Economic Insights
Global Issues to Watch in 2024
Global Issues to Watch in 2024<br/>2024年全球焦點

Perhaps the most notable focus of 2023 was the fight against global inflation. Despite the sharp rise in interest rates, the world economy showed remarkable resilience and, contrary to the predictions of many, the recession anticipated last year failed to materialize. 

A few months into 2024, the world is cautiously optimistic: inflation is receding while growth continues to exhibit tenacity, reducing the likelihood of a dreaded “hard landing.” However, several significant issues lie ahead, which will undoubtedly shape the trajectory of the global economy throughout the year.


Confronting Inflation

The global inflation shock, which took root in advanced economies in 2021 and spread worldwide in 2022, marked the most critical inflationary upheaval since the “Great Inflation” of the 1970s. Numerous countries saw inflation rates soaring to levels not seen in decades. While it may be premature to declare a complete victory, recent data indicates prices have been coming down worldwide over the past year, although many still remain above target. 

There is a possibility that the great inflation scare of the post-pandemic era could soon come to an end. In December, US Fed policymakers signalled their intention to implement three interest rate cuts this year. However, as we navigate the “last mile” of disinflation (which implies that inflation initially declines swiftly and subsequently more slowly), a persistent rise in prices and the ongoing elevated interest rates will continue to exert a drag on the global economy throughout 2024.


Soft Growth

Thanks to unexpected resilience in the face of rising interest rates, the global economy is now moving towards a “soft landing.” However, the World Bank has warned of a projected slowdown for a third straight year, putting the world on track for the worst half-decade of GDP growth in 30 years by the end of 2024. 

Notably, the world’s two largest economies, the US and China, are expected to face decelerated growth in 2024. The US is expected to see a slowdown due to the lingering effects of a tight monetary policy, while China is grappling with its lowest growth in more than three decades (excluding those affected by the Covid-19 pandemic). Despite a slowing China, Asia will continue to serve as a driver of global economic expansion. Robust inflows of foreign direct investment into India and some ASEAN nations are expected as multinational corporations diversify their manufacturing supply chains. 

Looking ahead, with ongoing disinflation and a loosening of monetary policy, the global economy is on the path towards economic normalization as it gradually recovers from the disruptions of recent years and takes on long-term challenges.


Increasing Volatility

The world is witnessing an alarming surge in violent conflicts – the highest number since the Second World War. The ongoing war in Ukraine, as well as the rise in tensions across Africa and the Middle East, all pose significant risks. The Red Sea, important for maritime trade, has recently emerged as a hotspot for geopolitical tensions, bringing back memories of the supply chain disruptions and surging commodity prices that were rife during the pandemic years.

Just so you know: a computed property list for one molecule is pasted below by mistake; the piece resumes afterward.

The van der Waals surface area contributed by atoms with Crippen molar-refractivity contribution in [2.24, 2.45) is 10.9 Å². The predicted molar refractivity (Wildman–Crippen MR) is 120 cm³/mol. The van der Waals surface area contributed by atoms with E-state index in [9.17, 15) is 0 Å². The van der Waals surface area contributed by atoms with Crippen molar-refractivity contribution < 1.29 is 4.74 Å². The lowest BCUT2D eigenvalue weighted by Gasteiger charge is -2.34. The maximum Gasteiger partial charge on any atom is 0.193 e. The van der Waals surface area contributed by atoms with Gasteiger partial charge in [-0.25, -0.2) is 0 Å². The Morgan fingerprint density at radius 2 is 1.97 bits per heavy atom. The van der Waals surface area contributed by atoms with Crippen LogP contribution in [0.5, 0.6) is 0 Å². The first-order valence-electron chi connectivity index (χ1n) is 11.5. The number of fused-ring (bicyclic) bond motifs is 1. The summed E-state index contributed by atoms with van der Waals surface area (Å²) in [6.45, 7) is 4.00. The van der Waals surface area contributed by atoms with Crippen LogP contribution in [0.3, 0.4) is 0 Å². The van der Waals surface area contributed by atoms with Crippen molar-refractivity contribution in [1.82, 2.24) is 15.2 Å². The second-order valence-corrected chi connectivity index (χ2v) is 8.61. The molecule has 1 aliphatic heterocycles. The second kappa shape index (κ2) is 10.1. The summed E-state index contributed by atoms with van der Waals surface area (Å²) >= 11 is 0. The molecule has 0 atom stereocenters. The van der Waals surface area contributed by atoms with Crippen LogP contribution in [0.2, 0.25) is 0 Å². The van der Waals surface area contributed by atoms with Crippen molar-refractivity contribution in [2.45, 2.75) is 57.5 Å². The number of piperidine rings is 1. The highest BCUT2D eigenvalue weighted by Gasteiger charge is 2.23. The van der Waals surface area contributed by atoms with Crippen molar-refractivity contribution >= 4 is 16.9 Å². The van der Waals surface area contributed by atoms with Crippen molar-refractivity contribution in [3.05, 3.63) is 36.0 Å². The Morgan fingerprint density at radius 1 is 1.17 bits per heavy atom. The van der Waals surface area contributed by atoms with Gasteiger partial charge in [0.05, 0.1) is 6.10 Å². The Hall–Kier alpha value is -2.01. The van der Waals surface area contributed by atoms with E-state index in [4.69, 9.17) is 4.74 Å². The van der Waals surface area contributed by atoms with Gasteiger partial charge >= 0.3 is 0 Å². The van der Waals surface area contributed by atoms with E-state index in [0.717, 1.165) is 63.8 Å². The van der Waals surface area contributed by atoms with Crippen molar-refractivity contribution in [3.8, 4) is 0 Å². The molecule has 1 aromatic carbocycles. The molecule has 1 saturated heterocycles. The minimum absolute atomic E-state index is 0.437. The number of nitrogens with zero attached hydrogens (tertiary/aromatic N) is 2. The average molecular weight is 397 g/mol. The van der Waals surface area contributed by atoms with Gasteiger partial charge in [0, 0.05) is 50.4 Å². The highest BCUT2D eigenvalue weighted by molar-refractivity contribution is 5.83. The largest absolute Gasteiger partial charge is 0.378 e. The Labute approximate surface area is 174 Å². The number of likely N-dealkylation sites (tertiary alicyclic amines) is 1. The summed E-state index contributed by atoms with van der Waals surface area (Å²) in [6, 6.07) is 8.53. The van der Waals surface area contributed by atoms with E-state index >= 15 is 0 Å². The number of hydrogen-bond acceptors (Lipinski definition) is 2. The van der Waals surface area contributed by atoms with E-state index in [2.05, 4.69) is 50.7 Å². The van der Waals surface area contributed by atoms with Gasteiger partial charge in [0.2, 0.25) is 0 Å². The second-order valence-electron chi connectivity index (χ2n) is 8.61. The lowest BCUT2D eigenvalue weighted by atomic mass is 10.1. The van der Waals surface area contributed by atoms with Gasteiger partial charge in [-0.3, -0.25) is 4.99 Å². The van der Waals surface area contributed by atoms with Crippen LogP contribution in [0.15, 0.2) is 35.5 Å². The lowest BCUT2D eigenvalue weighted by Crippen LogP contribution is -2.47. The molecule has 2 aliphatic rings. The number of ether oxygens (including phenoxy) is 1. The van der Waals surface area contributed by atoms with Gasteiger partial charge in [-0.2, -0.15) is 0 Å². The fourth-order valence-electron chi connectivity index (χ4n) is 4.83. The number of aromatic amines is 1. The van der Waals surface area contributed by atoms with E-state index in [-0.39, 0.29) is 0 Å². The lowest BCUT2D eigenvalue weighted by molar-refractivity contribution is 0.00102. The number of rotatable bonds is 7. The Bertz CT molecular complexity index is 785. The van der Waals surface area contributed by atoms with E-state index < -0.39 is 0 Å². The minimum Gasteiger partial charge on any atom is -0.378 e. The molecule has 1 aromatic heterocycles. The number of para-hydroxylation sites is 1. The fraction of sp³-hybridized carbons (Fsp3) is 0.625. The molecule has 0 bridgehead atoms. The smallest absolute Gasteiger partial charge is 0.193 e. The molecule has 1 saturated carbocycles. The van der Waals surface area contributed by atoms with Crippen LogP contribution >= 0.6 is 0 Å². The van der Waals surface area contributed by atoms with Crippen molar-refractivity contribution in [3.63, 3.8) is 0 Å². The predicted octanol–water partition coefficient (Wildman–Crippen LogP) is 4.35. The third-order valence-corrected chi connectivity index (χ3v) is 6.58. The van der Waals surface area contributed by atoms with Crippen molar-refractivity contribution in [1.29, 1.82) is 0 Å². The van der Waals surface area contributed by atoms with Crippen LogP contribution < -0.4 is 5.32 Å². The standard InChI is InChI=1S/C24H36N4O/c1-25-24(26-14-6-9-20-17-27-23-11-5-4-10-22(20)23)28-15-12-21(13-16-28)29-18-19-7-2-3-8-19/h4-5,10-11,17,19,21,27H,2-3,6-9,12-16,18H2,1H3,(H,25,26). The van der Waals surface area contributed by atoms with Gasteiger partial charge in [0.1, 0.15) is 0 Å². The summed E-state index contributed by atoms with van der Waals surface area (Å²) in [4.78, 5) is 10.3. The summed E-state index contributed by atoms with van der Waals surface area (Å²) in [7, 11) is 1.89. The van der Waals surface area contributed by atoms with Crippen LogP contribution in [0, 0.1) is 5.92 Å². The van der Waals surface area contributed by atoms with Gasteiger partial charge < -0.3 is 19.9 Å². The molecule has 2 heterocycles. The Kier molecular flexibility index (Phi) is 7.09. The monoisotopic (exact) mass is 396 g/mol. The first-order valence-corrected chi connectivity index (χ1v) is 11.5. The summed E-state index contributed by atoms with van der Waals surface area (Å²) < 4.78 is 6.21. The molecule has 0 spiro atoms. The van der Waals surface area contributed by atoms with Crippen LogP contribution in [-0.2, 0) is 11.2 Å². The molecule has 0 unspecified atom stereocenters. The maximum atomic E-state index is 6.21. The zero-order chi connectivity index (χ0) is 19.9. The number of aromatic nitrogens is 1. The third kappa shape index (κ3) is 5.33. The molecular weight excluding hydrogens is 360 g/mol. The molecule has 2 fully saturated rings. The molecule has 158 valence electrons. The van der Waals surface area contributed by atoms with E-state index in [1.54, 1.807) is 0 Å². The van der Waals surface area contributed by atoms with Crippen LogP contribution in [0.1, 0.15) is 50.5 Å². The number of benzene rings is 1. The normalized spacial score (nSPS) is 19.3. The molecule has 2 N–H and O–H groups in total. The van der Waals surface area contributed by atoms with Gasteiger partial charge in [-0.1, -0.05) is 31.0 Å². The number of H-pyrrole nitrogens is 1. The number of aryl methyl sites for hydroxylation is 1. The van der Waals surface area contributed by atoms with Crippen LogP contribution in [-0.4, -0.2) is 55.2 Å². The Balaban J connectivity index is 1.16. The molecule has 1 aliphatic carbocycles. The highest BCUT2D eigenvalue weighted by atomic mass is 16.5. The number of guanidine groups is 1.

Adding to the complexity of the situation, 2024 is set to be the biggest election year in history. More than 60 countries, which are home to almost half of the world's population, will hold national elections. These include seven of the 10 most populous countries – India, the US, Bangladesh, Indonesia, Pakistan, Russia and Mexico. The outcomes of these elections, combined with ongoing armed conflicts around the globe, will undoubtedly shape the geopolitical landscape in the months to come.


Climate Crisis

2023 marked a significant milestone in climate history – it emerged as the hottest year on record. Yet, scientists are already predicting that 2024 could be worse, thanks to increasing emissions and the impact of the El Nino weather phenomenon. January 2024 has already seen record-breaking high temperatures both on land and at sea, further highlighting the pressing nature of the climate crisis.

Towards the close of 2023, the United National Climate Change Conference (COP28) took place in Dubai, the United Arab Emirates, where a groundbreaking roadmap for “transitioning away from fossil fuels” was approved, marking it a historic first for a UN climate conference. While this step is crucial, there is still much work to be done on the journey towards achieving a net-zero future. As we venture into 2024, the climate crisis will undoubtedly continue to be an international focal point, sparking ongoing discussions across various global forums. The urgency to address climate challenges and implement effective strategies that mitigate its impacts will persistently remain at the forefront of the agenda.


Doris Fung, [email protected]


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